Tech billionaire buys Sydney mansion for record price of $75 million

Tech billionaire Scott Farquhar has bought a Sydney waterfront mansion for an Australian record $75 million, a report said Monday, after the owners resisted selling the 1863-built home to developers.


The co-founder of Australian software giant Atlassian, which floated in the United States in late 2015, snapped up the iconic “Elaine” from John Brehmer Fairfax, whose family formerly owned the Sydney Morning Herald.

The estate, which stretches down to a harbour beach in Sydney’s prestigious Point Piper, had been in the Fairfax family since 1891 when it was bought for 2,100 pounds. It features horse stables, a tennis court and a ballroom.

Tech billionaire Scott Farquhar bought the mansion for an Australian record $75 million.HOWORTH

Fairfax reportedly resisted larger offers from developers to subdivide the land.

“We’re thrilled with the purchase and honoured to take over the Elaine estate in its entirety from the Fairfax family,” Farquhar, 37, told Fairfax Media.

“It would have been a great loss to see this rare property sold to developers and carved up.

Watch: Sydney rental affordability hits new lows 

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“When we heard of the plans, we just couldn’t let this beautiful piece of Australian history be turned into a development site.”

The price tag set a record for residential property in Australia, the Australian Financial Review said.

It topped the previous $70 million in 2015 when mogul James Packer, who runs worldwide gambling empire Crown, sold his Sydney home to Australian-Chinese billionaire businessman Chau Chak Wing.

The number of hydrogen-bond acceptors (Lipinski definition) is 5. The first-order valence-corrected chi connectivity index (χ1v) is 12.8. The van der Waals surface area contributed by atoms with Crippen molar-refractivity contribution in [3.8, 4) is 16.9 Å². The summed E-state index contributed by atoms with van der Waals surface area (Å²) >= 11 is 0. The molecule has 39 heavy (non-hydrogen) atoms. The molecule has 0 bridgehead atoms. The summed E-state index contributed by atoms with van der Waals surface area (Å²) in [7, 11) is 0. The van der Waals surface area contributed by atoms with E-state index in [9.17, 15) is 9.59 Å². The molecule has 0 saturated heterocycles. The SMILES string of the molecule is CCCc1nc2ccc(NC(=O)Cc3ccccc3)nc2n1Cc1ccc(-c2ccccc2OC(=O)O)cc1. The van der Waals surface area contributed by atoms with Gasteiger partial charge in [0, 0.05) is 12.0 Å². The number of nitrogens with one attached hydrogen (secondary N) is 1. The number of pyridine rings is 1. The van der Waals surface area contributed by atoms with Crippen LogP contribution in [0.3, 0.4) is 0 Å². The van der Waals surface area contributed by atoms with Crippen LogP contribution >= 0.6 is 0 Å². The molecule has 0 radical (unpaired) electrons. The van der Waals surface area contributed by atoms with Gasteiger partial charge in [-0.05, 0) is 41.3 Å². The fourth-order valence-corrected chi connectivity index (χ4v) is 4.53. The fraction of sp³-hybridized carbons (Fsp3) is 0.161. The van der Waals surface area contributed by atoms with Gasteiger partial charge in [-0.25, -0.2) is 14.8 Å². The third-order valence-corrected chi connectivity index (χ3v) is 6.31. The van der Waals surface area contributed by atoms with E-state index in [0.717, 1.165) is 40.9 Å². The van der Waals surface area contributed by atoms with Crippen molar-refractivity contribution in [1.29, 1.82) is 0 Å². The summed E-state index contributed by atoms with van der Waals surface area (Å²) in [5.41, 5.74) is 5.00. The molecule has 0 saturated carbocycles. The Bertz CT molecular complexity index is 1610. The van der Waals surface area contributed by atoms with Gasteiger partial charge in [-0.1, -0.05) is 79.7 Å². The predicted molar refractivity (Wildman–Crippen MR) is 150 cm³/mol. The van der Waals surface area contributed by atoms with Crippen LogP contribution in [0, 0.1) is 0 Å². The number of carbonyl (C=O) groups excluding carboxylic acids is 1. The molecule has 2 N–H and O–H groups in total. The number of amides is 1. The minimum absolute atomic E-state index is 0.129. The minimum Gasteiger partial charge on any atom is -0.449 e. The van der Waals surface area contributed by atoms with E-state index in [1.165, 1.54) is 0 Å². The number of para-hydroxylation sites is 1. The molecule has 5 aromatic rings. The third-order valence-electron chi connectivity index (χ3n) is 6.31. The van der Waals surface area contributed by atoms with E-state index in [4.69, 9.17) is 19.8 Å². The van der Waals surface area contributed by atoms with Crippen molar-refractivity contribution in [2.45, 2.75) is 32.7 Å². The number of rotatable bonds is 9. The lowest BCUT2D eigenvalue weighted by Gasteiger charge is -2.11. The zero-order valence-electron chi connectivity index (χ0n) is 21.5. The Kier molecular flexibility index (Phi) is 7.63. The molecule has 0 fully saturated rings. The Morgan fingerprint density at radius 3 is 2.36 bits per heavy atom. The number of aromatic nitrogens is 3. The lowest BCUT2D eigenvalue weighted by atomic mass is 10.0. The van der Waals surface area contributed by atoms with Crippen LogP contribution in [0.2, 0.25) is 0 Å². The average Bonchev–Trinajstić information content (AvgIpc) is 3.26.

Housing focus not just Sydney: Morrison

Low-income renters in Hobart or Townsville are just as important to the government as Sydney home buyers, insists Treasurer Scott Morrison.


Mr Morrison is putting the finishing touches to his second federal budget which will be delivered on May 9.

One of the features of the budget will be a package of measures to deal with housing affordability, the rental market and public housing.

Speaking to reporters in Canberra on Monday, the treasurer underlined the broad scope of what would be presented in the budget.

“I know that so much of the commentary and the analysis of the issue focuses on house prices in Sydney,” Mr Morrison said.

“I’m just as concerned about someone on low incomes living in Hobart who can’t afford their rent, or in Adelaide or in Perth or Darwin or Townsville.”

Work is under way in consultation with the states on how to better spend the $11 billion set aside for social and affordable housing and leverage more investment in the sector.

It’s also expected the government will point to its “city deals” as an example of how local, state and federal governments can cooperate on land development, transport and services.

Mr Morrison said he also empathised with the frustration of young home buyers facing high prices.

“If you live in Sydney it’s been like that for generations,” he said.

“My grandparents – all they ever knew on my father’s side was renting a house in Sydney – could never buy a house … so it has been a long term issue in Sydney.”

Economist Chris Richardson said the federal government itself could not make housing more affordable.

“They can do sensible things around housing – they really can, and they should – but we shouldn’t let Australians think that governments can solve housing affordability,” he told ABC radio on Monday.

“At $6.5 trillion, that is Australia’s largest market, and it’s a wicked problem to fix.”

An interest rate rise would make an impact, but was a “big lever”.

“If interest rates were to go up one per cent, and at some stage they’ll have done that, compared today to perhaps the end of 2018, that would cut about seven per cent from housing prices.”